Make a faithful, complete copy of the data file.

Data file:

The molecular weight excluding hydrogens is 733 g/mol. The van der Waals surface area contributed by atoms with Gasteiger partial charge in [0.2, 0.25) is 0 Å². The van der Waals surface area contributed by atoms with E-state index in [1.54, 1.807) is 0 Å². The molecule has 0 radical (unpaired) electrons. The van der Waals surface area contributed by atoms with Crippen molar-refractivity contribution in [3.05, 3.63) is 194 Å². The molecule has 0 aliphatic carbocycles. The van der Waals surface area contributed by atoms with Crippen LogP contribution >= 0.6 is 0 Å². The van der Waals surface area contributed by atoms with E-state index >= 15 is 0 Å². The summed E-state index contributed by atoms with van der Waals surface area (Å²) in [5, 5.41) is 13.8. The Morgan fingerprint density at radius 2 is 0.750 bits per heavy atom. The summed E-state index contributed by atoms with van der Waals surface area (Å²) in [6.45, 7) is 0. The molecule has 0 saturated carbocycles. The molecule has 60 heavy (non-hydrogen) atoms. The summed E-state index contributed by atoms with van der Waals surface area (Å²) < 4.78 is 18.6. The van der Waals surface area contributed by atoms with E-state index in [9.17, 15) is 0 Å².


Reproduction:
The molecular weight excluding hydrogens is 733 g/mol. The van der Waals surface area contributed by atoms with Gasteiger partial charge in [0.2, 0.25) is 0 Å². The van der Waals surface area contributed by atoms with E-state index in [1.54, 1.807) is 0 Å². The molecule has 0 radical (unpaired) electrons. The van der Waals surface area contributed by atoms with Crippen molar-refractivity contribution in [3.05, 3.63) is 194 Å². The molecule has 0 aliphatic carbocycles. The van der Waals surface area contributed by atoms with Crippen LogP contribution >= 0.6 is 0 Å². The van der Waals surface area contributed by atoms with E-state index >= 15 is 0 Å². The summed E-state index contributed by atoms with van der Waals surface area (Å²) in [5, 5.41) is 13.8. The Morgan fingerprint density at radius 2 is 0.750 bits per heavy atom. The summed E-state index contributed by atoms with van der Waals surface area (Å²) in [6.45, 7) is 0. The molecule has 0 saturated carbocycles. The molecule has 60 heavy (non-hydrogen) atoms. The summed E-state index contributed by atoms with van der Waals surface area (Å²) < 4.78 is 18.6. The van der Waals surface area contributed by atoms with E-state index in [9.17, 15) is 0 Å².